Anticipating what’s to come: My PhD journey begins

You’ve finished your degree and summer is over: your PhD is about to start. but you have a summer ahead before you PhD starts. Emily shares her anticipations and thoughts as her PhD journey comes ever closer.  

By Emily Alger

I’ve graduated from Warwick and very soon I’ll start my PhD. I’ve had two months of internships and holidays to pass the time of summer, as well as relaxing, reminiscing, and preparing for what is to come.

A PhD was certainly not something I had planned upon when I first arrived at Warwick in first year. I was expecting Warwick to give me the degree I needed to kickstart my career, not further education. However, I was surprised by how much I enjoyed my degree and research. I found an incredibly supportive environment at the Institute of Cancer Research during a summer placement last year and soon after I accepted a PhD offer to carry on my work after graduation.

Emily graduated from Warwick this summer. Image credit: Emily Alger.

After many miss-fires and failed internships, I have found a next step I am genuinely excited about. I no longer need other people’s opinions to decide whether it is the “right” next move, I know it is. That’s not something I have felt for a long time.

Regardless, of how confident I feel, three years is a long time. When you start a PhD you do jump into an experience you can’t even begin to anticipate. It’s a lot of change, and independence, compared to an undergraduate degree. As I start the wait before my PhD starts, I thought I would share my own thoughts and techniques I plan on using and remembering when I start.

Fight or flight

I find in general, as I start new environments, my “Fight or flight response” is triggered. The comfort of what I know is incredibly attractive when you’re faced with a new office or meeting new people – there’s a safety in the known. That being said, it is true that every friend was once a stranger, and each home was once just a place. I often call university a “home” off the cuff, or more generally even call a hotel room a “home” when I’m on holiday. I think of it as a place I feel safe with people I know and love. As much as I now regard university as a home, it once felt very different – a huge campus and flatmates I barely knew. I do feel nervous to start a new life as a PhD student when I imagine arriving on my own in October. That being said, I need to remember that I felt nervous as a Fresher when I came to Warwick, time will pass and I’m sure one day it’ll feel like my home.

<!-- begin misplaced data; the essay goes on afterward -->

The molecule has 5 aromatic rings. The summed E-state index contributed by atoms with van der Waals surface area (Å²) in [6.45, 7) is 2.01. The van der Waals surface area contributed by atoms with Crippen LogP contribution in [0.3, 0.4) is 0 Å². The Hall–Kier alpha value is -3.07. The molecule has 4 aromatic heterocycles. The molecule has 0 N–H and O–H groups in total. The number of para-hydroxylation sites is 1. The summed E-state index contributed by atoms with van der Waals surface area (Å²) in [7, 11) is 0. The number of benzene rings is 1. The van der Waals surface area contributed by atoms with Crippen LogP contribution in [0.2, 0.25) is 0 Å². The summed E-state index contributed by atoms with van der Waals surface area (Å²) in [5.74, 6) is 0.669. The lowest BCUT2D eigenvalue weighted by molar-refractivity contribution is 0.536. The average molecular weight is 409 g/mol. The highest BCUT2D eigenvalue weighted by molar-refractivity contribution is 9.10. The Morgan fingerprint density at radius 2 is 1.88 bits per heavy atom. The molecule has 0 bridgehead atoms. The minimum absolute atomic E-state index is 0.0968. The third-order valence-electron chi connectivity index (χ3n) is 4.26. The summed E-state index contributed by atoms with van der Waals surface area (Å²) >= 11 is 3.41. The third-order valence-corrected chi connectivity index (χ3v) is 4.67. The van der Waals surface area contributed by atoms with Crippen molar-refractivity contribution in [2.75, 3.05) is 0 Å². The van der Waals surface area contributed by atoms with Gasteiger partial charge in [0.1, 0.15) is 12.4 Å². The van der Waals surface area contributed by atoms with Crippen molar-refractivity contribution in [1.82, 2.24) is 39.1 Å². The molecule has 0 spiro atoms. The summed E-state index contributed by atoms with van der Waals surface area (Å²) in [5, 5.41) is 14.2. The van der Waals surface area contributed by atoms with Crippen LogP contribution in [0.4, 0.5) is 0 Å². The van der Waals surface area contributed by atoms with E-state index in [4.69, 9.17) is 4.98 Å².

Eventually, Warwick campus will feel like home. Image credit: University of Warwick.

Imposter Syndrome

I’m sure everyone can relate to a feeling out-of-their-depth at university or that the degree was made for “cleverer” people. I have come to acknowledge that in the most general sense, everyone finds their degree challenging. The best in your class didn’t get that title on intelligence alone, but by being driven and hard working too.

As you start a PhD, you’re no longer competing for a certain grade on your work but you start becoming a name in your field. You often communicate your research within papers or at conferences – now you’re no longer one of fifty students completing a coursework, you’re one of one presenting your personal research. It may be easy to compare your work with others but it’ll be important to always acknowledge the effort you have put into your own work, and the impact it will have on the research community. You need to focus on your own personal growth and learn from everyone else. At university, exams almost felt like competitions. A PhD is no competition. You’re all there to learn from each other’s mistakes, building research and developing fields together.

Doing a PhD can be a really collaborative experience. Image Credit: University of Warwick.

There will be bad days

I have never talked to a PhD student who found their research “smooth sailing”. Unlike university, where exam questions are made to have an answer, I don’t think research is as simple. People are developing fields and research because currently there is no answer. I’m sure along my own journey there will be days where I’m stuck for ideas and not sure where to go or what path to take. As Kenneth Boulding, American Economist, once said “Nothing fails like success because we don’t learn from it. We learn only from failure.”

I realise now that three years is a long time, I’m excited for the growth I am about to embark on, both personally and academically. I know it will be a challenge, but I am certain that it’s a challenge I’m ready for.

You may be starting your PhD this October at Warwick. PhD Life is a great place to start, reading experiences from fellow students on their research journeys, to top tips to get you started. Have a read of Pierre’s things I wish I’d known post or take a look at how Rupika found her first term when she started her PhD last year.

Are you starting a PhD this term? How are you feeling? Or are you a returning researcher? What advice can you give to our newest members of the PhD community? Let us know in the comments below, by tweeting us @researchex or by emailing us at

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